Departments of Medicine and Pathology, University of Chicago, Chicago, Illinois 60637, USA
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First published March 1, 1999 - More info
The identification of the signaling pathways and nuclear transcription factors that regulate cardiac myocyte differentiation is a problem that has both fascinated and vexed developmental biologists and cardiologists for more than 20 years. The answer to this puzzle would provide important new information about how disparate signaling pathways evolved to regulate the differentiation of closely related, but distinct, mesodermal cell lineages such as skeletal, smooth, and cardiac muscle. Of equal importance, an understanding of these pathways would have great potential clinical relevance because it might allow cardiologists to generate cultured cardiomyocyte precursors that could be used to repair damaged heart muscle in patients with a wide variety of cardiomyopathies.
Thirty years ago, most workers in the field assumed that the differentiation of a cardiac (or skeletal) muscle cell from a pluripotent mesodermal progenitor would be a hopelessly complex process, involving large numbers of growth factors, receptors, signal transduction molecules, and transcription factors. However, a pioneering study of skeletal muscle differentiation by Jones and colleagues (1) in the 1970s turned this notion on its head. In an elegant series of experiments, they showed, much to our surprise, that cultured 10T1/2 fibroblasts could be driven to differentiate into skeletal muscle by altering the expression of a very small number of genes by treatment of the cells with the DNA demethylating agent 5-azacytidine. Following up on this initial observation, Lassar, Weintraub et al. (2) subsequently identified a novel gene called MyoD that when transfected alone into 10T1/2 fibroblasts could convert them into skeletal myoblasts. Subsequent studies demonstrated that MyoD was a basic helix-loop-helix transcription factor that belonged to a family of four related myogenic determining genes. Binding sites for these myogenic transcription factors were identified in the promoters of most, if not all, skeletal muscle–specific genes, and overexpression of any of the four MyoD–like factors alone could convert cultured fibroblasts to skeletal myocytes in vitro. Conversely, mice deficient in one or more of these genes demonstrated severe defects in skeletal muscle differentiation (reviewed in ref. 3).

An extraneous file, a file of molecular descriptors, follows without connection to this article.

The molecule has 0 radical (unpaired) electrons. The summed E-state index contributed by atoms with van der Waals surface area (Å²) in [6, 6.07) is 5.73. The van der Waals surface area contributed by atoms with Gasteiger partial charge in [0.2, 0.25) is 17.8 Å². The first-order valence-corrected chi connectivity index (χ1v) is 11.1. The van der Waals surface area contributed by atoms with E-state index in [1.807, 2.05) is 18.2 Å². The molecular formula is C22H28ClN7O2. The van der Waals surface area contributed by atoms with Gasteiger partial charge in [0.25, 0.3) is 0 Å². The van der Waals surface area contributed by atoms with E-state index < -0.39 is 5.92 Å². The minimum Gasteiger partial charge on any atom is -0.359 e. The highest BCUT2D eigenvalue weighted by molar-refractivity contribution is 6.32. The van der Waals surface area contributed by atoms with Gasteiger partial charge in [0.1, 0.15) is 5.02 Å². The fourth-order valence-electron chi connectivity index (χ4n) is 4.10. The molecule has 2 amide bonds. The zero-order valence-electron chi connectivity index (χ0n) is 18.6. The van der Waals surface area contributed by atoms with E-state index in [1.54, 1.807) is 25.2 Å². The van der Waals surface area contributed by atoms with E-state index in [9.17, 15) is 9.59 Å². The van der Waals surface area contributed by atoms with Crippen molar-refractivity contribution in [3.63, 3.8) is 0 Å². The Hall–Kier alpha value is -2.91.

By analogy with the skeletal muscle lineage, it has been assumed that the differentiation of cardiac muscle from lateral plate mesodermal precursors is also controlled by a small number of signaling pathways and transcription factors. However, progress in identifying and characterizing these pathways has been slowed immeasurably by the lack of a cultured progenitor cell line that could be differentiated at will into committed cardiomyocytes in vitro. In this issue of the JCI, Ogawa and colleagues (4) appear to have finally solved this problem and to have done so in an innovative and surprising manner.
Recent studies from several groups have suggested that bone marrow stromal (BMS) cells display several characteristics of a pluripotent mesenchymal stem cell. Such BMS cells, for example, can differentiate into multiple cell lineages, including bone, muscle, and fat. Ogawa and colleagues therefore hypothesized that these same cells might also have the potential to differentiate into cardiomyocyte precursors. Indeed, after immortalizing BMS cells by prolonged culture in vitro, they were able to identify a single clone of adherent fibroblast-like cells that when treated with 5-azacytidine would reproducibly differentiate into beating myocytes that displayed many properties of embryonic ventricular muscle. After differentiation, these cells, which they called CMG (cardiomyogenic), acquired many morphologic features of cardiac muscle, including sarcomeres, one to three centrally located nuclei, and atrial granules (which are also seen in embryonic ventricular cardiomyocytes). They also expressed several cardiac-specific genes, including the GATA4 and Nkx2.5 transcription factors and the brain nateiuretic peptide (BNP) and atrial nateiuretic factor (ANF) genes. In addition, they displayed cardiac-like action potentials with a shallow resting membrane potential, a long action potential duration, and a late diastolic slow depolarization current.